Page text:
Friday, April 30, 2010

Time Diffs

During one cycle of performance testing, the tool I was using only logged a test's start and end time. For some reason, it didn't log duration. So you'd see start time 10:34:23 and end time 10:39:00. Now, in the case of a short test, say, one that ran in 15 or 20 mins, that wasn't a big deal, it's easy to do that kind of math in your head. But when the durations were like this: start time 10:32:23 and the end time was 13:18:54, it would take a minute or so for me to calculate how long that was.

This was a frustrating experience, and one that was prone to human error. So I wrote a little C# app that allowed me to enter two times and see the difference between them. This let me note the test durations much faster and more precisely. To build your own time diff tool, fire up Visual Studio and create a form that looks like this:

For reference, I named the Start Time field txtStart, the End time field txtStop, the Calculate button is cmdCalculate, and the Clear button is cmdClear. I was lazy and left the label that you see as 00:00:00 as label1.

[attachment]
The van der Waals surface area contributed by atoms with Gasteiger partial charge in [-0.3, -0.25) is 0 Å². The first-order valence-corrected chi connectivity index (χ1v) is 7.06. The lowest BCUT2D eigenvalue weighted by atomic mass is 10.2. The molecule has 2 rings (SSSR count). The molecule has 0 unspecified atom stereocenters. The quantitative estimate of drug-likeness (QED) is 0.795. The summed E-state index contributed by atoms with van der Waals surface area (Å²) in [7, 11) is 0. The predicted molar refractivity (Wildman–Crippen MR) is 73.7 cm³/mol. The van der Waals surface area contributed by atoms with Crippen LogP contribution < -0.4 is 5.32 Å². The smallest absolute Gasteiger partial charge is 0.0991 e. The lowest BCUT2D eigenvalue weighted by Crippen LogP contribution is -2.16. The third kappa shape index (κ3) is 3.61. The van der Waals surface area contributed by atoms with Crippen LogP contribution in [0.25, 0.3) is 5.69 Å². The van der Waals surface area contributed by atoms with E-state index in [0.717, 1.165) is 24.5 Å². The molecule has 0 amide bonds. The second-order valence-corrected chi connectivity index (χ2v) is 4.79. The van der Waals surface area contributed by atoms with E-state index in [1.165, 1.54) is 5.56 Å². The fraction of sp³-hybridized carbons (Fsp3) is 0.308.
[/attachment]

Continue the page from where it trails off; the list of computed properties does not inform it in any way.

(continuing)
Now, use the following code for the calculate button:
private void cmdCalculate_Click(object sender, EventArgs e)
if ((txtStart.Text != "") && (txtStop.Text!=""))
DateTime start = DateTime.Parse(txtStart.Text);
DateTime stop = DateTime.Parse(txtStop.Text);
TimeSpan duration = new TimeSpan();
duration = stop - start;
label1.Text = duration.ToString();

Here's the code for the Clear button:
private void cmdClear_Click(object sender, EventArgs e)
txtStart.Text = "";
txtStop.Text = "";
label1.Text = "00:00:00";

And that's it. You now have a little app that will calculate the differences in time for you. One thing to note here is that the app isn't intended to diff times that are greater than 24 hours, and you have to enter the times in a 24 hour clock format. So if your test ended at 2 pm, you'd enter 14:00:00.

This is a nice example of creating a tool that augments manual testing. It doesn't do any testing on its own, but it does let a tester perform a given activity faster and more efficiently. Always be looking for little opportunities like this, and your testers will thank you for them.

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